For many, many years, organized medicine has fought tooth and nail to preserve the Medicare fee-for-service (FFS) payment system. The battlegrounds have been over the procedure codes that define each service and the AMA’s ownership of the codes (CPT), the relative values assigned to each procedure code (and who and how those values are determined—including the role of the RUC), geographic adjustments in practice costs and wages, of course, the annual fight over payment cuts resulting from Medicare’s sustainable growth rate (SGR) formula.
So it is truly remarkable that last week, organized medicine essentially called for the end to Medicare FFS. Not right away, mind you, but over the next decade. In their respective statements for the record of a May 5 hearing by the House Energy and Commerce Committee, the American Medical Association (AMA), American College of Physicians (ACP), American Academy of Family Physicians (AAFP), American College of Surgeons (ACS), and American Osteopathic Association (AOA) called for a staged process that would result in the current Medicare FFS system being replaced with new, value-based payment models.
Frances Correa with International Medical News Group reports that, “Although the groups’ approaches to an SGR fix vary, their plans share some similarities: a full repeal of the SGR and creation of a new payment model that break away from a “once size fits all” model. They also suggest a 4-5 year transition period in which physicians can participate in the new payment plan on a voluntary basis. Additionally, they call for a transition to value-based payment systems and increased emphasis on patient-centered medical homes. The ACS, the AAFP, and the ACP all specifically include the need for higher reimbursements for primary care in their plans.”
ACP, in its statement to the committee, proposed a comprehensive, step-by-step plan to transition from the SGR formula and fee-for-service payments to broad adoption of new models to align incentives with better value for patients:
“Stage 1: 2012-2016, Medicare would stabilize and improve payments under the current Medicare fee schedule by eliminating the sustainable growth rate (SGR) as a factor in establishing annual updates and by ensuring higher payments and protection from budget neutrality cuts for undervalued evaluation and management services. Also, during this stage, physicians who voluntarily participate in specific, designated Physician Payment Innovation Initiatives—including Patient-Centered Medical Homes, Accountable Care Organizations, and other models that meet ACP’s suggested criteria for value to patients—could qualify for appropriately higher payments.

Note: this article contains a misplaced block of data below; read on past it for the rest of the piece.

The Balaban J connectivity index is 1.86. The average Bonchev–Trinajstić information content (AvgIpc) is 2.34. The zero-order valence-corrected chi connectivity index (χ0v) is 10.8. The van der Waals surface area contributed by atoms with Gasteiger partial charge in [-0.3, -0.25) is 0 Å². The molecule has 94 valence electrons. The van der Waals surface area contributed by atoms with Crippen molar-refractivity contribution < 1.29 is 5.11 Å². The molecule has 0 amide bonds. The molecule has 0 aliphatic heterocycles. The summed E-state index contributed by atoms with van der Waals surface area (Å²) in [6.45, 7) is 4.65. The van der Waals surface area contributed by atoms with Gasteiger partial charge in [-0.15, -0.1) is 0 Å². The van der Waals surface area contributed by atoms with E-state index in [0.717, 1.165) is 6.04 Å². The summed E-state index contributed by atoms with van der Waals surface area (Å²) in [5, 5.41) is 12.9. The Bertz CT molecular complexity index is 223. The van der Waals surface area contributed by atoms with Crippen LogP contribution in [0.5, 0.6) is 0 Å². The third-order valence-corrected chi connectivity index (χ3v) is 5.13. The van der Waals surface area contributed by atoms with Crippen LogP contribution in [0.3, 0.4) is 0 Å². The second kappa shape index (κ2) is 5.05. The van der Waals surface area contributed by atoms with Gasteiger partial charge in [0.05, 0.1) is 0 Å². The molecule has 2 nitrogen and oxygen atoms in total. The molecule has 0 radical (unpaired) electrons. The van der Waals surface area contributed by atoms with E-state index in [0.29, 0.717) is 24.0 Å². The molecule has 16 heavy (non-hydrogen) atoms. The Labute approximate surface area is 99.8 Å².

Then, during stage 2, beginning in 2016, physicians would be given a set timetable to transition their practices to the models that Congress and the Department of Health & Human Services (HHS) has determined to be most effective based on experience with the payment initiatives evaluated during stage 1, leading to permanent replacements to the existing Medicare payment system.”
The fact that organized medicine is united on wanting to get rid of the SGR is nothing new. But it is big news that the leading physician professional membership societies now understand that it is not a winning strategy to ask Congress to pump hundreds of billions of taxpayer money into reversing the SGR cuts unless it leads to a “permanent, sustainable solution to the Medicare physician payment problem” that “reduces spending, pays providers fairly, and pays for services according to their value to the beneficiary” as the House Energy and Commerce committee wrote in its March 28 request to the physician groups for their ideas.
Getting from the current flawed FFS system to models that pay for services according to the value will be daunting. For all of the problems with FFS, it is the system that most physicians and patients are used to, and as I blogged about a few weeks ago, given the history of other failed policy interventions, skepticism trending toward cynicism is a perfectly justifiable reaction from internists to the new alphabet soup of unproven payment models.
But the alternative is fighting to hold onto a FFS payment system that is broken, and like Humpty Dumpty, can’t be put back together again.
Today’s question: Do you support the call by organized medicine and Congress for a transition to new payment models that pay for services according to their value to the patient?